Modern Stockton is situated on a hill just above the original settlement, which was abandoned around 1840 because of Yellow Fever outbreaks. No verified source for the town name exists. Most likely it was named by the local postmaster. The Indian mounds located near Stockton are witnesses of a prehistoric Indian population in the area. In the latter 1700s, Stockton was the most populous settlement in this area, excepting Mobile. Some records indicate the town was settled by Tory refugees from the Atlantic States during the Revolutionary War. Early Stockton residents included the English Commandant of Mobile, Major Robert Farmer who was visited in 1778 by William Bartram, the noted botanist. At that time the town was an English trading post. Later Stockton settlers built saw mills, a small church, a school, and a Masonic hall. The old bell used in the Stockton Presbyterian Church is thought to have been cast in Scotland and brought to America. Stockton today is mostly a residential community with some logging and farming occupations.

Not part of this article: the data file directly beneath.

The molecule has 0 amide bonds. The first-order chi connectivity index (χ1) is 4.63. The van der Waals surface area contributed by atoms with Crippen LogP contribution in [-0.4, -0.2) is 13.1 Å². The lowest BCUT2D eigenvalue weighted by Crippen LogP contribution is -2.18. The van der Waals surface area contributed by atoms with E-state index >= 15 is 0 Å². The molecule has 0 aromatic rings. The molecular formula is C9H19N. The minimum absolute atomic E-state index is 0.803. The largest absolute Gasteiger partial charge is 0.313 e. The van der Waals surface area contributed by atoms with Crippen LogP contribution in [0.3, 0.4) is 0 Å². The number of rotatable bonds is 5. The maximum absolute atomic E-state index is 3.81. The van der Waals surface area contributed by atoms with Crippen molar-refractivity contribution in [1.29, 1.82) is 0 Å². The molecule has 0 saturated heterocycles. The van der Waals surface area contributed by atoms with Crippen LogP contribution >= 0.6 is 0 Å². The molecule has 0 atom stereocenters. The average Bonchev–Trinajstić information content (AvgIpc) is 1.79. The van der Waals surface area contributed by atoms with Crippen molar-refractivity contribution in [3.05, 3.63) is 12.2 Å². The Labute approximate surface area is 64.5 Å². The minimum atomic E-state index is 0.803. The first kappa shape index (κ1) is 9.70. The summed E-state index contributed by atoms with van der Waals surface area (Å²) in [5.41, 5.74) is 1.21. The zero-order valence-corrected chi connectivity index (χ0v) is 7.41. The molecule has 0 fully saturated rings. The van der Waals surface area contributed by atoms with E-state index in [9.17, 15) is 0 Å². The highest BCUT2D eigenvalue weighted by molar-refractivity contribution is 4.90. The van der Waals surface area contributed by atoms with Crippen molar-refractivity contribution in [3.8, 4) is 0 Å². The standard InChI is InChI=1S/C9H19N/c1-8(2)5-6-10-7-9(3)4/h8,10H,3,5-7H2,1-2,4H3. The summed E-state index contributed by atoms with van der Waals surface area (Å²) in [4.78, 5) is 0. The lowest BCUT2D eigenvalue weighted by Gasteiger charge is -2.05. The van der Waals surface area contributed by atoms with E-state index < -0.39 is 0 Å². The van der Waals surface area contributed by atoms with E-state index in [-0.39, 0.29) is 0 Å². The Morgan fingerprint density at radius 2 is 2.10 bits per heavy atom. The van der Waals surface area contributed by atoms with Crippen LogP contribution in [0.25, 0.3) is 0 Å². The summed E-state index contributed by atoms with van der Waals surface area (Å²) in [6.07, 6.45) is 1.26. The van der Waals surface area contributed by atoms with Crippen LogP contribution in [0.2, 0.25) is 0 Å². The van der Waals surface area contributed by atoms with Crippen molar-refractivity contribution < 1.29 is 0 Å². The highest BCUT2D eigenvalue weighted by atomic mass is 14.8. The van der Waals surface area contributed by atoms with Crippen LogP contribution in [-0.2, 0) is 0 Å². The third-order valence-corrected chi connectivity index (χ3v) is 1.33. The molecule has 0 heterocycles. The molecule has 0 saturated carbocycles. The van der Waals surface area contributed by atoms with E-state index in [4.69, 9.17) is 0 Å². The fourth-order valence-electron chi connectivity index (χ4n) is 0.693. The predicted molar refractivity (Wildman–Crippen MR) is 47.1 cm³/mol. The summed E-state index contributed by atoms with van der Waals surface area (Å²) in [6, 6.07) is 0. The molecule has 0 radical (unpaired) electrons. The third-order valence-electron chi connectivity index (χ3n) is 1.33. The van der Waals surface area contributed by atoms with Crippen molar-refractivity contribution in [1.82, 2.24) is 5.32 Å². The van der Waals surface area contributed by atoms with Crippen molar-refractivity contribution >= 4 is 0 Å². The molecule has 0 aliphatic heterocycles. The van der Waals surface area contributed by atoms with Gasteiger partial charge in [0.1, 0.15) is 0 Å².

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Old Schoolyard Park
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This 11.86-acre site was acquired from A.B. Crosby in 1928 for the sum of $500. Upon it was built Stockton Junior High School, which opened with nine grades in 1929. It was the second Stockton public school site, the first being a three-room wooden structure housing 12 grades. That site was less than one mile south of here, the current grounds upon which Stockton Methodist Church is located. An earlier public school was taught in the Masonic Lodge building. Previous education was private, and schools were held in various locations. Stockton Junior High School was closed by a Federal school desegregation order of 1964 and burned in the 1970s. The Stockton Civic Club leases this site from the Baldwin County Board of Education for use as a public park. The Civic Club, with public and private donations, built the covered pavilion, the Community Center building, a walking trail, and other recreational facilities.